Stocks rose on bets the upcoming consumer price index will show further softening, which could help build the case for the Federal Reserve to slow its pace of rate hikes — even as some officials say it’s too early to declare victory over inflation.

With Jerome Powell’s silence on the outlook for monetary policy at an event earlier Tuesday, the equity market struggled to find direction. The choppiness gave way to a rebound in afternoon New York trading, with the S&P 500 coming back above its key 3,900 mark. Treasury two-year US yields pared their advance while the dollar was little changed.

Thursday’s inflation figures are likely to come in cooler than expected, helping stocks extend a bear-market rally, according to JPMorgan Chase & Co.’s sales and trading desk. While consensus expects December’s CPI to slide to a 6.5 per cent annualized pace, the bank’s team including Andrew Tyler sees an almost two-in-three chance for the data to arrive within 10 basis points of the estimate, with a bias to the soft side. 

While Powell didn’t directly comment on the Fed’s next steps at a forum in Stockholm, he did say that “restoring price stability when inflation is high can require measures that are not popular in the short term as we raise rates to slow the economy.” Fed Governor Michelle Bowman said the central bank has more work to do to curb inflation, noting that further tightening is needed.

“You’ve got the Fed that’s continuing to try to rain on everybody’s parade, talking about how interest rates need to go higher,” said Brian Nick, chief investment strategist at Nuveen. “So that’s the one fly in the ointment — the Fed is still out there trying to slow things down, and the markets are taking every bit of good news and running with it.”

JPMorgan’s chief Jamie Dimon told Fox Business that rate hikes might need to go beyond what’s currently expected, but he’s in favor of a pause to see the full impact of last year’s increases. Billionaire Paul Tudor Jones likened Powell’s war against inflation to an attempt at a perfect moon landing, saying the Fed chair is facing the most-challenging economic environment in 40 years.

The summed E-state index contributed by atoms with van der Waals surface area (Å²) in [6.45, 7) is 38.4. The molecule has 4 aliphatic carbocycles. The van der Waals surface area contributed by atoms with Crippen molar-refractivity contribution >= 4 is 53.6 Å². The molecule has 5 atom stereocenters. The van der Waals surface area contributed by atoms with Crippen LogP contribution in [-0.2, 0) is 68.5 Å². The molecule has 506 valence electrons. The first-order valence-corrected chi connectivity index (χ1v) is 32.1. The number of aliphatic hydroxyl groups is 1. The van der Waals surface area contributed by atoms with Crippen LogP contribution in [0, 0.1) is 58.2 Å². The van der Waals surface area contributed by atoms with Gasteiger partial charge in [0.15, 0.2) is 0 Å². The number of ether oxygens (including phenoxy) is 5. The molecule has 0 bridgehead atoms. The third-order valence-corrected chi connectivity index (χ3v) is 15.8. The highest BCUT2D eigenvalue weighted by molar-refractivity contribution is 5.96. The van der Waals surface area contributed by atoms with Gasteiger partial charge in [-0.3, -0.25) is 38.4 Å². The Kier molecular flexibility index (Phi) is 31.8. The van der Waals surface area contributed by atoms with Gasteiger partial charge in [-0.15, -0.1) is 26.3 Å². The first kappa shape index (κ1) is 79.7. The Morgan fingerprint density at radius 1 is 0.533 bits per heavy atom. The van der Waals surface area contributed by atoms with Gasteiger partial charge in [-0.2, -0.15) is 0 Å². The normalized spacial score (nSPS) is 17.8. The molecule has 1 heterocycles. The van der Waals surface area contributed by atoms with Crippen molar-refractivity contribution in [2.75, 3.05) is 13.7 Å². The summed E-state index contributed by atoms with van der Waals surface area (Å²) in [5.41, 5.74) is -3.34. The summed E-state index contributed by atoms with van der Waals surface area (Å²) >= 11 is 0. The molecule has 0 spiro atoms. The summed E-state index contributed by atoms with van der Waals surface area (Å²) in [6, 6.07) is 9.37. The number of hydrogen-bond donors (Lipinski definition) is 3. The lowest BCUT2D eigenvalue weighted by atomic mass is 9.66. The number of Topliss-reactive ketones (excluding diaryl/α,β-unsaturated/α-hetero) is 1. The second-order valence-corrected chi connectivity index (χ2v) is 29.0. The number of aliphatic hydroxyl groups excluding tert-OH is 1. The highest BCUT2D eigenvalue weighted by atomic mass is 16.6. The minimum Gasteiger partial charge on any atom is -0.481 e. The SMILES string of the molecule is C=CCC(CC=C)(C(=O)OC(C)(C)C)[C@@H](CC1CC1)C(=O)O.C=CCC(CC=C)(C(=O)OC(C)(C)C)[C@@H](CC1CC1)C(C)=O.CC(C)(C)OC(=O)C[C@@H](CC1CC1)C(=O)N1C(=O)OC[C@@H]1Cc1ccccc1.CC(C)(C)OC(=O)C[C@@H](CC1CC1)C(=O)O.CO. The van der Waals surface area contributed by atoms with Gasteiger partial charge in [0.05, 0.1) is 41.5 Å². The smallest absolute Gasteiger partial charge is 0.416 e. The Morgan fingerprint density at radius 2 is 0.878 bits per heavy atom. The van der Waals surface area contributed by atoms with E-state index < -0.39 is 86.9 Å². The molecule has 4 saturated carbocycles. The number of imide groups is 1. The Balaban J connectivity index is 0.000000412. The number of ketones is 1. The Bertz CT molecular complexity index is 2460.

If he succeeds, stocks could climb 7 per cent to 8 per cent this year, but if inflation worsens he’ll need to continue raising rates, increasing the risk of a downturn, Jones told CNBC.

“What the Fed is communicating has been the subject of extensive and exhaustive debate for much of the last year and they’re in a little bit of a tough spot,” said Olga Bitel, global strategist at William Blair.

To Mark Haefele at UBS Global Wealth Management, markets may have moved too quickly to position for an inflection in Fed policy. That means “conditions are not yet in place for a sustained equity rally,” he added.

Bank of America Corp. clients sold US$1.4 billion of U.S. stocks in the biggest weekly outflow since November, the firm’s strategists including Jill Carey Hall wrote. All three client groups — hedge funds, retail and institutional investors — were net sellers.

As the critical earnings season is due to begin on Friday, sentiment among analysts on the broader S&P 500 has soured to a point seen few times before. 

Over the past three months, analysts’ net downgrades to profit estimates for S&P 500 stocks over the next two years have risen to 32 per cent of total changes, data compiled by Goldman Sachs Group Inc. show. Outside of 2008 and the pandemic rout of 2020, that’s the most negative reading since Goldman started tracking the data in 1998.

Key events this week:

  • ECB Governing Council members speak at Euromoney conference in Vienna, Wednesday
  • U.S. CPI, initial jobless claims, Thursday
  • St Louis Fed President James Bullard at Wisconsin Bankers Association virtual event, Thursday
  • Richmond Fed President Thomas Barkin speaks at VBA/VA Chamber, Thursday
  • China trade, Friday
  • U.S. University of Michigan consumer sentiment, Friday
  • Citigroup, JPMorgan, Wells Fargo report earnings, Friday

Some of the main moves in markets:


  • The S&P 500 rose 0.7 per cent as of 4 p.m. New York time
  • The Nasdaq 100 rose 0.9 per cent
  • The Dow Jones Industrial Average rose 0.6 per cent
  • The MSCI World index rose 0.3 per cent


  • The Bloomberg Dollar Spot Index was little changed
  • The euro was little changed at US$1.0736
  • The British pound fell 0.3 per cent to US$1.2150
  • The Japanese yen fell 0.3 per cent to 132.24 per dollar


  • Bitcoin rose 1.7 per cent to US$17,465.79
  • Ether rose 1.7 per cent to US$1,340.62


  • The yield on 10-year Treasuries advanced seven basis points to 3.61 per cent
  • Germany’s 10-year yield advanced eight basis points to 2.31 per cent
  • Britain’s 10-year yield advanced three basis points to 3.56 per cent


  • West Texas Intermediate crude rose 0.5 per cent to US$74.97 a barrel
  • Gold futures rose 0.2 per cent to US$1,882.10 an ounce